Face time – Lorrie Heinemann on the nation's first nonprofit venture fund

Posted on Aug 1, 2014 :: Face Time
Margaret LeBrun
Posted by , Insight on Business Staff Writer
Lorrie Keating Heinemann

Photo by Bob Cashman/Image Studios, for Insight

Formerly the director of Financial Institutions for the State of Wisconsin, Lorrie Heinemann recently took on the role of vice president of BrightStar Wisconsin Foundation, the nation’s first non-profit venture capital firm. Heinemann, who built her career in finance and banking (including the former Valley Bank in Appleton), was co-founder of the Wisconsin Angel Network. She sat down with Insight Editor Margaret LeBrun to talk about BrightStar’s mission.

In 2004, I co-founded the Wisconsin Angel Network with Tom Still of the Wisconsin Technology Council to ensure that entrepreneurs had visible sources of risk capital. Now, I’m vice president of BrightStar Wisconsin, a nonprofit that accepts donations into our foundation, and then we turn around and make equity investments into early stage companies that create jobs.

We’re the first in the nation to receive a nonprofit status to do a fund like this solely based on our ability to help create jobs in our state. We were founded with $6 million from our eight founders and now have total commitments of over $7 million. We’ve invested in eight companies; those companies employ about 50 now and anticipate they will have over 200 jobs in the next three years.

We expect to invest in two companies per month well into the future.

Tom Shannon, BrightStar’s founder and CEO, is a UW-Madison grad who saw a lot of money being donated for scholarships and to create great buildings across the state. Badgers across Wisconsin and even outside Wisconsin are very philanthropic; they’ve given hundreds of millions of dollars. We educate our kids – but it doesn’t seem there is a source of capital or the jobs for them to stay here. Tom (Shannon) felt very strongly there was an opportunity to provide a conduit for wealthy individuals to donate money into a venture philanthropy fund so it could help create jobs.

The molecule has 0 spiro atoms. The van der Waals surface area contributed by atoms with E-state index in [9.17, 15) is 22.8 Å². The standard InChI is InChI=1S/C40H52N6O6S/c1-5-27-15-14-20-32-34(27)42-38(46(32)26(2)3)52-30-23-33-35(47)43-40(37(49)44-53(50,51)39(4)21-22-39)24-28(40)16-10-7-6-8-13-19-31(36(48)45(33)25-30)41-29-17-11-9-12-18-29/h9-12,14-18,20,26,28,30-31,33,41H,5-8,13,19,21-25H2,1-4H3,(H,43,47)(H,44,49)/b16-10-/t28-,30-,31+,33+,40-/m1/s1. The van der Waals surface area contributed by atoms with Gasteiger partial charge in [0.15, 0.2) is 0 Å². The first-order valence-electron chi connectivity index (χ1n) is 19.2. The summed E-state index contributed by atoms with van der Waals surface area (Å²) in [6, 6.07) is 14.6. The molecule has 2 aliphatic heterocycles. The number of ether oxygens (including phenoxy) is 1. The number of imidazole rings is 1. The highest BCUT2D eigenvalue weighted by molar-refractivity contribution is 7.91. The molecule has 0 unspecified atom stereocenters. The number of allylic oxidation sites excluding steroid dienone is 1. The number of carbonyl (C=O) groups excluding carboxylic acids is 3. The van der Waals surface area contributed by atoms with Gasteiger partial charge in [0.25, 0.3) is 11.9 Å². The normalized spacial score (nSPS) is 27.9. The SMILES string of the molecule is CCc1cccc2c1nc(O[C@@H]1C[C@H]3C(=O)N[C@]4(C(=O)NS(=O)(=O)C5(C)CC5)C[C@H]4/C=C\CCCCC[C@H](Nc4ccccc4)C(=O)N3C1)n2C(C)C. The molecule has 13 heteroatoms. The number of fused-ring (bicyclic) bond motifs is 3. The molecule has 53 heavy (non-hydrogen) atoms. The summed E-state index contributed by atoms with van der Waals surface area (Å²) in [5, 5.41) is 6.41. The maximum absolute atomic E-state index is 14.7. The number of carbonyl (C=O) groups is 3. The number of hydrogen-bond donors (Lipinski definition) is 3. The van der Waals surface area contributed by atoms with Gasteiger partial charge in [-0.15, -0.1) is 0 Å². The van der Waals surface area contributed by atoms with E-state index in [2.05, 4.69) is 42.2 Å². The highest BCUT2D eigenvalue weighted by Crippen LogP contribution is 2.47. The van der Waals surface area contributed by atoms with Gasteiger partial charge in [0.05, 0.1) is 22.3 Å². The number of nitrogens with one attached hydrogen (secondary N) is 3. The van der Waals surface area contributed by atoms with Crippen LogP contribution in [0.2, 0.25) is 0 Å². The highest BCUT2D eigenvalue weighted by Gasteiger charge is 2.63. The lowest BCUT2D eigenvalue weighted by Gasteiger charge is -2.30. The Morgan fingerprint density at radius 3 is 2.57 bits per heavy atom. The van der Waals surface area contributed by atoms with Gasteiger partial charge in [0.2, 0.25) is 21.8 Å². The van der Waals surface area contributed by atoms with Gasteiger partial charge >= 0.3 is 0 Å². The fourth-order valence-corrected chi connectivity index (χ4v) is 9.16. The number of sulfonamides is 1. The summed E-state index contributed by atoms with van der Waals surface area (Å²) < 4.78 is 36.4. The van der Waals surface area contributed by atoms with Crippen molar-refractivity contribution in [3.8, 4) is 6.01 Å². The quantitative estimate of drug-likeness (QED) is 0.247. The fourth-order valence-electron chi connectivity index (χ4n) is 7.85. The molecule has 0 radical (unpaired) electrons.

We are unique in that, first of all, we accept donations; second, we co-invest in companies and thirdly, we are very efficient. We have a grant of $300,000 from the Wisconsin Economic Development Corp. to cover our overhead and we have donated office space in Madison and Milwaukee. We have no management fees and nearly 100 percent of our donors’ dollars go into investments in companies. Tom Shannon is donating his time.

BrightStar was launched July 1, 2013, received nonprofit status November 2013 and started actively investing in companies in February. We have been taking a very strategic approach in Northeast Wisconsin to ensure we are partnering with the local investors, universities and foundations that we can be a key part of investing in more companies here in Northeast Wisconsin. We’ve been connecting with UW-Oshkosh, particularly in its Innovation and Entrepreneurial Center, and UW-Green Bay, with community foundations and regional economic development organizations like the New North. We have had one applicant from the New North’s Fast Forward program, so we’re taking a look at that.

If we just get the average rate of return on an angel investment portfolio – which is about 23 to 26 percent rate of annual return over five to six years – we should be very successful in building a long-term, sustainable source of capital. But our screen is, job creation in Wisconsin comes first. With BrightStar the money comes back to invest into more companies.

A robust entrepreneurial ecosystem has access to capital and has educational programs in place – whether it’s through universities, colleges or chambers. One of the best known is called Gener8tor. It takes in five companies at a time, twice a year, and mentors them through the start-up process to get them to market. We know that if a company goes through an accelerator, 87 percent are still in business after five years.

We think there’s a tremendous amount of potential because Wisconsin has always been among the top 10 states in research. We have a high number of patents. Yet as a state we only receive 5 percent of venture capital. Our goal is to be one of the key sources of early-stage capital that will help transform our state to become very entrepreneurial and to be open to taking risks – which leads to very cool companies. It is absolutely inspiring and exciting to hear entrepreneurial stories and see what we can do to help make these companies successful.

Margaret LeBrun

About Margaret LeBrun

Co-Publisher, Executive Editor View all posts by Margaret LeBrun →